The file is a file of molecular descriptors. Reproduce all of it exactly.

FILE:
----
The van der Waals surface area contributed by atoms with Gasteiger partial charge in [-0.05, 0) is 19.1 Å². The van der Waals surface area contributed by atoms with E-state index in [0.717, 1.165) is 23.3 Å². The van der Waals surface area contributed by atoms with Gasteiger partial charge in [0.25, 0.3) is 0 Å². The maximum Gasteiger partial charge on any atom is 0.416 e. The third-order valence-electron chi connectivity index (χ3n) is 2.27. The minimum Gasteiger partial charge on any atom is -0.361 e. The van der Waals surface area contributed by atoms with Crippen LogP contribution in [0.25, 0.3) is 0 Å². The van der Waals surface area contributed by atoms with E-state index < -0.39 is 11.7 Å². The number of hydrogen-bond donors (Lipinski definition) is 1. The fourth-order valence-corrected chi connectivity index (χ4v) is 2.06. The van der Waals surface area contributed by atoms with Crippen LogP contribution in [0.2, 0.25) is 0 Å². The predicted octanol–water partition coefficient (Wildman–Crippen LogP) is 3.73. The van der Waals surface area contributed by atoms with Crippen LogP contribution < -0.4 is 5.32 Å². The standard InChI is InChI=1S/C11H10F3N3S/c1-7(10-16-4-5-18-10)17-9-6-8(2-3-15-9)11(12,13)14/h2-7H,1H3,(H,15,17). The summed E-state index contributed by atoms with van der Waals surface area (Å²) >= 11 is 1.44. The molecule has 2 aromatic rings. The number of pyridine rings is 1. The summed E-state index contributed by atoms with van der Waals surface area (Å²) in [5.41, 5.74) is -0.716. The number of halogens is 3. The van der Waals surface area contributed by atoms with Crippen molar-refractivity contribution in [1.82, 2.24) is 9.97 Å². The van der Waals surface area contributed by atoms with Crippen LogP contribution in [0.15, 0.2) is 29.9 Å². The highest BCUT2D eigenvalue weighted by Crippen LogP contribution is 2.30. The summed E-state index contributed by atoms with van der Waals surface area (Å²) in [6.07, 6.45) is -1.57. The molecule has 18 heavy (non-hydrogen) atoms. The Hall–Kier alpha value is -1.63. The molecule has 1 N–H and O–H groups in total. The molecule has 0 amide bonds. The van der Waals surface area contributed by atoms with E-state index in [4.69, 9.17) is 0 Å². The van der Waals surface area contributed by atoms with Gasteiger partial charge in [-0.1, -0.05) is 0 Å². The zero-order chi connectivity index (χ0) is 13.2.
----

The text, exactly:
The van der Waals surface area contributed by atoms with Gasteiger partial charge in [-0.05, 0) is 19.1 Å². The van der Waals surface area contributed by atoms with E-state index in [0.717, 1.165) is 23.3 Å². The van der Waals surface area contributed by atoms with Gasteiger partial charge in [0.25, 0.3) is 0 Å². The maximum Gasteiger partial charge on any atom is 0.416 e. The third-order valence-electron chi connectivity index (χ3n) is 2.27. The minimum Gasteiger partial charge on any atom is -0.361 e. The van der Waals surface area contributed by atoms with Crippen LogP contribution in [0.25, 0.3) is 0 Å². The van der Waals surface area contributed by atoms with E-state index < -0.39 is 11.7 Å². The number of hydrogen-bond donors (Lipinski definition) is 1. The fourth-order valence-corrected chi connectivity index (χ4v) is 2.06. The van der Waals surface area contributed by atoms with Crippen LogP contribution in [0.2, 0.25) is 0 Å². The predicted octanol–water partition coefficient (Wildman–Crippen LogP) is 3.73. The van der Waals surface area contributed by atoms with Crippen LogP contribution < -0.4 is 5.32 Å². The standard InChI is InChI=1S/C11H10F3N3S/c1-7(10-16-4-5-18-10)17-9-6-8(2-3-15-9)11(12,13)14/h2-7H,1H3,(H,15,17). The summed E-state index contributed by atoms with van der Waals surface area (Å²) >= 11 is 1.44. The molecule has 2 aromatic rings. The number of pyridine rings is 1. The summed E-state index contributed by atoms with van der Waals surface area (Å²) in [5.41, 5.74) is -0.716. The number of halogens is 3. The van der Waals surface area contributed by atoms with Crippen molar-refractivity contribution in [1.82, 2.24) is 9.97 Å². The van der Waals surface area contributed by atoms with Crippen LogP contribution in [0.15, 0.2) is 29.9 Å². The highest BCUT2D eigenvalue weighted by Crippen LogP contribution is 2.30. The summed E-state index contributed by atoms with van der Waals surface area (Å²) in [6.07, 6.45) is -1.57. The molecule has 18 heavy (non-hydrogen) atoms. The Hall–Kier alpha value is -1.63. The molecule has 1 N–H and O–H groups in total. The molecule has 0 amide bonds. The van der Waals surface area contributed by atoms with E-state index in [4.69, 9.17) is 0 Å². The van der Waals surface area contributed by atoms with Gasteiger partial charge in [-0.1, -0.05) is 0 Å². The zero-order chi connectivity index (χ0) is 13.2.